For the longest time, I’ve been reading ebooks on my last purchased Nook, a Samsung Galaxy S2 tablet, with a side helping of periodically reading on my iPad or iPhone. But this has been bugging me for a while, for a few reasons.
One: I’m getting older, and my eyes are getting weaker. Which has made me want to go easier on them. Given this, I thought it’d be nicer to shift my digital reading back to an e-ink device rather than on devices with much brighter screens.
Two: These days I want to be less distracted by my technology. But I still love ebooks, and I’ve missed my prior experience of reading on e-ink devices. Which is to say: devices whose entire reason for existence is to do one thing, show me whatever I want to read. They can’t distract me with Facebook or Twitter or games or email or whatever. There’s something very restful in that.
Three: The ongoing slow decline of Barnes and Noble has made me disenchanted with the idea of ever buying an ebook from them again. Never mind a new device.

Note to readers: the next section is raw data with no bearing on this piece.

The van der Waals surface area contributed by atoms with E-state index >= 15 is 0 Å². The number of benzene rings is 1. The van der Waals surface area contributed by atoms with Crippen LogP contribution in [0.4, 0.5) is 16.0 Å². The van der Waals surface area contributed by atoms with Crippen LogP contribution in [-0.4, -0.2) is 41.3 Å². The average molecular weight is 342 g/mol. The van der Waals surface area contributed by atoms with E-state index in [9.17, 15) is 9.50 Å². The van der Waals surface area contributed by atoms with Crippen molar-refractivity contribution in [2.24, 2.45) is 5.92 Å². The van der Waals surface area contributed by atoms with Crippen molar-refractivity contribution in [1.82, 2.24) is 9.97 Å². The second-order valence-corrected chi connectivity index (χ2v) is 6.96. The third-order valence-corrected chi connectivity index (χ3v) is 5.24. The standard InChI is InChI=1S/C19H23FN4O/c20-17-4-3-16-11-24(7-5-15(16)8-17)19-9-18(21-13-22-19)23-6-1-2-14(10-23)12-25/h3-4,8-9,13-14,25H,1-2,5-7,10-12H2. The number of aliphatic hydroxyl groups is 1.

Four: While most of my ebook purchases these days are from Kobo, I haven’t liked reading on the Kobo device I own, a Kobo Mini. I like how tiny it is. But I don’t like that if I load it up with even a reasonable fraction of my library, its performance slows down considerably.
And while Kobo has higher-end e-ink devices, those are hard to come by in the States. There have been reports of Kobo beginning a partnership with Walmart to sell ebook cards and devices here. But as I flat out refuse to set foot in a Walmart, buying a Kobo device from them isn’t on the table.
I could go up to Vancouver and get a Kobo there. But that distance also means that if the thing breaks, there isn’t an easy way for me to see about getting it repaired or replaced.
All of which led me to do something I hadn’t ever foreseen myself doing: purchasing an e-ink Kindle. Specifically, an Oasis.